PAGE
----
Happy World Refugee Day!
In December 2000, the United Nations General Assembly decided that from the next year on, the 20th of June would be celebrated annually as ‘World Refugee Day’ – a day dedicated to raising awareness on the situation of refugees throughout the world. The focused theme this year is the impact of war on families – with the campaign tagline ‘One family torn apart by war is too many.’ Today, keeping with the spirit, UNA-GB is celebrating this important occasion and we hope this blog post will help our readers become more aware on the matter.
So let’s start at the very root of the subject. What exactly do we mean when we use the term ‘refugee?’ According to the legal definition, a refugee is a person who is outside his or her country of nationality and is unable to return due to a well-founded fear of persecution because of his or her race, religion, nationality, political opinion, or membership in a particular social group. In other words – a refugee is somebody exiled from his or her country for having opinions and beliefs that don’t agree with the authority’s opinions and beliefs. For those of us living stably, it is hard to even contemplate just how radically our lives would change if, without notice, we were forced to leave our homes and possessions behind in order to relocate to an area where we don’t know anyone. Unfortunately, this is the reality of millions of people across the world today.
In early 2012, there were 15.4 million refugees around the world – a staggering statistic. Geographically, the highest number of refugees last year was observed in Pakistan – 4.8 million, with most originating from Afghanistan – a total of 2.7 million refugees. The pie chart to the left reveals how an overwhelming proportion of Afghani refugees eventually land in either Pakistan or Iran. Worldwide, it is estimated that 80 percent of refugees are women and children. According to 2012 data, 48 percent were women, and 46 percent of refugees throughout the world were under the age of 18.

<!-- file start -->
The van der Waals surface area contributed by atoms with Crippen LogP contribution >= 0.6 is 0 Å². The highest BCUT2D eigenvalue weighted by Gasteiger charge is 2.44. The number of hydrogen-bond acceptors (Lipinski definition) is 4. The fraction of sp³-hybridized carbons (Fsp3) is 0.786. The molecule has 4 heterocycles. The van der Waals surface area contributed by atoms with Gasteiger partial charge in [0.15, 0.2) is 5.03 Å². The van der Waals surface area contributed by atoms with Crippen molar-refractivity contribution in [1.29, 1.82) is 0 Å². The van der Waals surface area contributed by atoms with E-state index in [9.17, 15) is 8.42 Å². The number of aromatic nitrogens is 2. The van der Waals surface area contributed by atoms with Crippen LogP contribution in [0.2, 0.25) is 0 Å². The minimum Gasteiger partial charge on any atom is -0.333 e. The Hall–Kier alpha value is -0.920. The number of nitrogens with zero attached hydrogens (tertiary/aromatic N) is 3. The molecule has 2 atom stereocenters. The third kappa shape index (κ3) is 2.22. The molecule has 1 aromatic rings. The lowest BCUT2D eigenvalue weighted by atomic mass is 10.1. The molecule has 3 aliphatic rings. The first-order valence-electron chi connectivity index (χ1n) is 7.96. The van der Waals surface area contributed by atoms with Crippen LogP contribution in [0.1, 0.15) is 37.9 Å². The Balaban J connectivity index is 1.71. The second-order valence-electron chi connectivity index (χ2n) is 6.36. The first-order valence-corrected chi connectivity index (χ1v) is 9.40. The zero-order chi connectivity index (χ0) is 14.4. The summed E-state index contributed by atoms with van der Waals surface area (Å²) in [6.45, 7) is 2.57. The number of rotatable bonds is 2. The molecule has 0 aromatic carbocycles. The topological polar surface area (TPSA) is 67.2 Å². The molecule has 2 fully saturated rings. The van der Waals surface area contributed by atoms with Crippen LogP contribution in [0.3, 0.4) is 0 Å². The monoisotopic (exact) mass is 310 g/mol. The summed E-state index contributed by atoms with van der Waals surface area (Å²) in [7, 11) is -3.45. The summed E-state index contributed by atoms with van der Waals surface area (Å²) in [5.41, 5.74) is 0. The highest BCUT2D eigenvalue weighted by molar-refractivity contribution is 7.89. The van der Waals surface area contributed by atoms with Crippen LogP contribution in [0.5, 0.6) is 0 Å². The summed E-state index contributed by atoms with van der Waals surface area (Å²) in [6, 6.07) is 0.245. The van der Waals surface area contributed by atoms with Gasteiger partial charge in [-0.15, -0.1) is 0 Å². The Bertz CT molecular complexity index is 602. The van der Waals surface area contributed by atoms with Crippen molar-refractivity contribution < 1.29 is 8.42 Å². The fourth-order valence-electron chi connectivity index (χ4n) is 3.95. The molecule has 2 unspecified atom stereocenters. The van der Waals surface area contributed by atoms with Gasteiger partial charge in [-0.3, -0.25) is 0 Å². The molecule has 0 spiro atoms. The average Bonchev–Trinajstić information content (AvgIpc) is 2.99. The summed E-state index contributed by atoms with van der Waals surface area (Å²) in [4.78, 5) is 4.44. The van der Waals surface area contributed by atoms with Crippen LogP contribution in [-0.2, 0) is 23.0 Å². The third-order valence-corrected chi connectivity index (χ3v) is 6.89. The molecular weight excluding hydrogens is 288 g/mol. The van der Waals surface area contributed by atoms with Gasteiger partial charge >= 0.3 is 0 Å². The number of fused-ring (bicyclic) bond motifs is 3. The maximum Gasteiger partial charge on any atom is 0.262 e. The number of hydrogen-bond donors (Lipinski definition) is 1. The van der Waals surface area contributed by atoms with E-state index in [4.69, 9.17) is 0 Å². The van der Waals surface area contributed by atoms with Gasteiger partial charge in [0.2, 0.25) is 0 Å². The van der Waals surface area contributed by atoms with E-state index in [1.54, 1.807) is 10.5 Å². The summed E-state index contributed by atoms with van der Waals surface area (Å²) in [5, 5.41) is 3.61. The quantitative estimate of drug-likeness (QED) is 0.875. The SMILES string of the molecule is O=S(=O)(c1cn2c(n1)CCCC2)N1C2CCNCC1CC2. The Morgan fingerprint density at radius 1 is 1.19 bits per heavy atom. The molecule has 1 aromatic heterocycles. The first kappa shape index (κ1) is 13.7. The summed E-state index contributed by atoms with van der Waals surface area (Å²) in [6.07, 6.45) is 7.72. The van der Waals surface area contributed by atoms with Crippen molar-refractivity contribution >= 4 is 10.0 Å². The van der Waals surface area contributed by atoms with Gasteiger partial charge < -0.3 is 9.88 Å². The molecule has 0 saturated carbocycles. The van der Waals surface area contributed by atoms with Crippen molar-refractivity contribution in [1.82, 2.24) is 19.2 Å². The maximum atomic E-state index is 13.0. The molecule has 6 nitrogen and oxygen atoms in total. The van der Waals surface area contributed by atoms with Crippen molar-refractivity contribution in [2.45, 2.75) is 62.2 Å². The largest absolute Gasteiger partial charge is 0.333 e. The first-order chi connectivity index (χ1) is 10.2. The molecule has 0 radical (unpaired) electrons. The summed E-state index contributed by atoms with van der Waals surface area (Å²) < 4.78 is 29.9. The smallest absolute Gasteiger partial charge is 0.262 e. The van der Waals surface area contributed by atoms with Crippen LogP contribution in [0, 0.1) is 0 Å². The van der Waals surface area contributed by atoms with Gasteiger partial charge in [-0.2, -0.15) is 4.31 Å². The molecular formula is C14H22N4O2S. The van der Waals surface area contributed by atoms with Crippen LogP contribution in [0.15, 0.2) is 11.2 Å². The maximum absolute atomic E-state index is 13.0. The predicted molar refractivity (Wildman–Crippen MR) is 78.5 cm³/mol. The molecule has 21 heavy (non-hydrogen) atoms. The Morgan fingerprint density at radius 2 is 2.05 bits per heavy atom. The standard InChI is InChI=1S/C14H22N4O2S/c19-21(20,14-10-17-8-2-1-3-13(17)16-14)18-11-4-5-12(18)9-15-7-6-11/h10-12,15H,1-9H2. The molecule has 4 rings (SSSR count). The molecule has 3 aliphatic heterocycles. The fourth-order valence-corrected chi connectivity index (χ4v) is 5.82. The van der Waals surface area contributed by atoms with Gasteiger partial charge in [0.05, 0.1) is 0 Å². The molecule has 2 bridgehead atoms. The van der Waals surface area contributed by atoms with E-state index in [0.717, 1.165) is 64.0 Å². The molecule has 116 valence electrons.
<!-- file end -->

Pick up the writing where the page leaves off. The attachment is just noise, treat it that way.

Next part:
As alarmingly high as they may be, the numbers described above do not tell the complete story of all the people that were forced out of their countries. Due to technical complications in definition, not all nationals exiled from their nations qualify as refugees. The 15.4 million people were only the ones that officially qualified under the ranks of being
a refugee. In total, about 45.2 million were forcibly displaced by the end of 2012. This figure includes the 15.4 million refugees as well as 28.8 million Internally Displaced People (IDPs) and 937,000 asylum seekers. IDPs are people who have been force to leave their homes as a result of armed conflict, generalized violence, or human rights violations. Unlike refugees, they have not crossed international borders.
The other category of displaced nationals – asylum seekers – represent the people who are looking to be recognized as a refugee, but have not yet received formal refugee status. These IDPs and asylum seekers do not qualify legally as refugees, so are also not able to receive the same legal protections or rights. Clearly, there are many technical complications while dealing with refugee statistics and we must be careful of such implications while reading data. Furthermore, because not every displaced person is qualified under the ranks of being a refugee, thousands of people do not receive the help being provided to refugees and end up waiting for official paperwork for long periods of time. In the meantime, they are stranded without a home or belongings.
According to 2011 data, the countries with the most number of IDPs were Colombia (3.8 million), Sudan (2.4 million), Democratic Republic of Congo (1.7 million), Somalia (1.4 million) and Iraq (1.3 million). A total of 895,000 individual applications for asylum or refugee status were submitted to governments and UNHCR offices (more on the UNHCR coming up) offices in 166 countries in 2011. Unfortunately, only roughly 11 percent of these requests were fulfilled. What happens to the rest of these people who were not granted refugee status?